4. Independence


Adulting! Yes, independence is a large part of adulthood. You will be awesome at fending for yourself because you will be responsible for everything (yes, is sounds daunting, but trust us, you will impress people when you get back with your independence).

    5. The art of conversation


If you were shy before, you won’t be after this! Chances are you will be studying in a place where you don’t know anyone. This presents the perfect opportunity to make friends and network with people that you meet! Although it can seem scary at first, take a leap of faith, be brave and chat to people! Start off with basic conversation starters (e.g. Where have you come from? What do you study?) and work your way from there. Pretty soon, you’ll be a natural (and make a lot of friends)!

Tell me more!!!

Come see us at 360 International during our office hours. You can get advice on available exchange programmes, how and when to apply, and more. Also, if we haven’t convinced you, come anyway. Because we will!

  • We’re located in the Kate Edger Student Commons on the 4th floor next to iSpace.
  • Office hours are from Monday to Friday, 2pm-4pm.

Also, check out our website for more information:

And, in an act of shameless self-promotion, follow us on social media:


University of Auckland students have the opportunity to study at three partner universities in Spain:  Universidad de Granada, University of Oviedo and the University of Salamanca. 

Let’s hear what our students have to say…

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Granada, Spain was an amazing place to live and spend my semester abroad. It is a small city with hundreds of years of history and such a diverse culture. Because Granada was the last region in Spain to be conquered by the Catholic monarchs, it still retains much of its Muslim heritage, which I found to be an exciting mixture of cultures.

– Sonya, University of Granada


The lifestyle in Spain was a highlight for me, with food prices being very reasonable, and the timetables being very laidback and relaxed, it made it possible to go out for tapas or drinks on a regular basis and in Salamanca it was possible to go out any day of the week, as the student atmosphere was so great.

– Hannah, University of Salamanca

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The main highlight of Granada was, without a doubt, the tapas -you pay 1.5 to 2 euros for a drink and an always amazing tapa dish (Bar Poe is my favorite place in the world). Tapas is a traditional Spanish custom, but also a crucial part of Granada’s huge youth culture -one third of the city are University students, which gives you an idea of how vibrant it is.

– Angus, University of Granada


The highlights of my exchange was just being surrounded by Spanish all the time, meeting a mix of people that I would have never met, and exploring a new culture with other exchange students. I loved Spanish food, the tapas that Granada is famous for, and the weekly trips that were organised by student groups of the university. I loved all the nature I was surrounded by, and all the culture. There was always something to do there.

– Nanako, University of Granada


The city itself is very attractive, centered on the magnificent Plaza Mayor, which is buzzing with people almost without pause. As the city is so well known as a place to learn Spanish, there are many, many exchange students from all corners of the globe. This can make finding the Spaniards tricky, as they tend to keep themselves to themselves… but it can be done, particularly through language exchanges – meeting someone who, for example, speaks Spanish and wants to learn English, and having a conversation, practicing both.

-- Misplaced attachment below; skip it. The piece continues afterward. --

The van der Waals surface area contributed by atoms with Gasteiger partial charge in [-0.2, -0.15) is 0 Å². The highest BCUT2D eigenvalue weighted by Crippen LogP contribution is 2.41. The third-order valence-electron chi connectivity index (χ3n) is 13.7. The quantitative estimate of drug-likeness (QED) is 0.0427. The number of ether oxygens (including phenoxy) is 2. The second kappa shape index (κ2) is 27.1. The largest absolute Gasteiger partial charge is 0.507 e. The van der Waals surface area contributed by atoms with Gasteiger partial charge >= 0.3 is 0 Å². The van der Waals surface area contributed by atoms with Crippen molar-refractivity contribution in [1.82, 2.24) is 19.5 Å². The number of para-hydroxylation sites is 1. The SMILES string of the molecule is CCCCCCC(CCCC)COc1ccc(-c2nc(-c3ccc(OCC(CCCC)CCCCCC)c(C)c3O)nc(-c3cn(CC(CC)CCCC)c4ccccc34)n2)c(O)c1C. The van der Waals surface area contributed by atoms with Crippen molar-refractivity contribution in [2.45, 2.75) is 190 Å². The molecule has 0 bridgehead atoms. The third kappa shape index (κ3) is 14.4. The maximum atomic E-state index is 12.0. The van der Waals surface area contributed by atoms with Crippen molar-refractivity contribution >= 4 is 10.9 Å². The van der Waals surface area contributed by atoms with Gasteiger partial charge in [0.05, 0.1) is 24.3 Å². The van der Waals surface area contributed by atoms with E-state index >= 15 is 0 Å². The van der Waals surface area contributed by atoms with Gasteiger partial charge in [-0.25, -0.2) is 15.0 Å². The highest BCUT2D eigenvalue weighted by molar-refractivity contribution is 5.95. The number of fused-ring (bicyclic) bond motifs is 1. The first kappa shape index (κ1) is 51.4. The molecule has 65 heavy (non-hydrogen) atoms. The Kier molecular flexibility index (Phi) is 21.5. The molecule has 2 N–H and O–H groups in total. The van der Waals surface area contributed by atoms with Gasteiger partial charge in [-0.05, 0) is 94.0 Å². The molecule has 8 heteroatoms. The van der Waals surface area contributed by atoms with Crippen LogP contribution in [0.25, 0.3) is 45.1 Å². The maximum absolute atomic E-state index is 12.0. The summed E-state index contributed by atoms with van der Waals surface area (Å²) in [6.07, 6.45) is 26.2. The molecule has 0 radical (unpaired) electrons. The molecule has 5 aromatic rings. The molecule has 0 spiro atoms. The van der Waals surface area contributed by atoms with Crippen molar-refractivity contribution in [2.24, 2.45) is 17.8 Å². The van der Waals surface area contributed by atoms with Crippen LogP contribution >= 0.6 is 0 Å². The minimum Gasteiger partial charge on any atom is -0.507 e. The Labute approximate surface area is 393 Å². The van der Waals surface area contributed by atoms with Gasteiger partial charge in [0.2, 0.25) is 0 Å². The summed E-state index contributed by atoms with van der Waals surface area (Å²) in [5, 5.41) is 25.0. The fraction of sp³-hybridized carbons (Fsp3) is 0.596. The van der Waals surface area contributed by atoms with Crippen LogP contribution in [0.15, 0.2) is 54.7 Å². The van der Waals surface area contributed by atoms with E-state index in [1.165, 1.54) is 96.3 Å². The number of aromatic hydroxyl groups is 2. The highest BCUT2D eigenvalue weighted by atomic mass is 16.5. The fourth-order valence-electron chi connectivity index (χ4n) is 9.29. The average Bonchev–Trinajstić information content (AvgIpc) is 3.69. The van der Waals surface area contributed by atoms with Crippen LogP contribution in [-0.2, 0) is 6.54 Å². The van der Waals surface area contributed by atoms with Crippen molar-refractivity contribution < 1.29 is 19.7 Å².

– Harry, University of Salamanca


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Luckily in Salamanca there were a lot of exchange students, and through tours of the city and meetups I made great friends from all over the world that I was able to hang out with and travel with during the year. Since they were all from different countries, including Spain and South America, I ended up speaking Spanish almost the whole time during my exchange which definitely helped me improve and allowed me to enjoy using the amazing language.

– Hannah, University of Salamanca


One of the great things was ERASMUS, an international student organisation that allowed you to meet other internationals and they organised a lot of trips around Spain. Travelling around Spain was relatively easy with cheap busses, I managed to explore a lot of Andalusia, Barcelona, Ibiza, and even got to travel to Morocco, which only takes a 1hr long ferry ride from the bottom of Spain.

– Kathryn, University of Granada

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Sonya Stephen_Granada 1143 (1)


University of Auckland students have the opportunity to study at seven partner universities in Australia: Australian National University, Monash University, University of Melbourne, University of New South Wales, University of Queensland, University of Sydney, and University of Wollongong. 

Let’s hear what our students have to say…












My time at the University of Melbourne was a lesson in budgeting and restraint, and a daunting undertaking for a small town kid. The excitement and opportunity of the bright lights and big city soon dealt to this, and the exchange was an overwhelmingly positive experience which I would recommend to anyone.

– Andrew, University of Melbourne


Although there is not as great a cultural difference between Australia and New Zealand as with other countries I still found it very exciting to explore the many rooftops and alley ways in a vibrant new city. I loved being able to hop on the tram to get to one of the many delicious cafes as well as seeing the ever changing street art all over the city.

– Emily, Monash University


Australia like New Zealand, is a country also famous for its multiculturalism, with diverse cultures and ethnicities living together. By living there for five month with other international exchange students, I have not only learnt more about culture diversity but also knowing how to respect and celebrate it. This has allowed me to experience the opportunity of meeting new people with different cultural backgrounds in every class but also feeling accepted by others.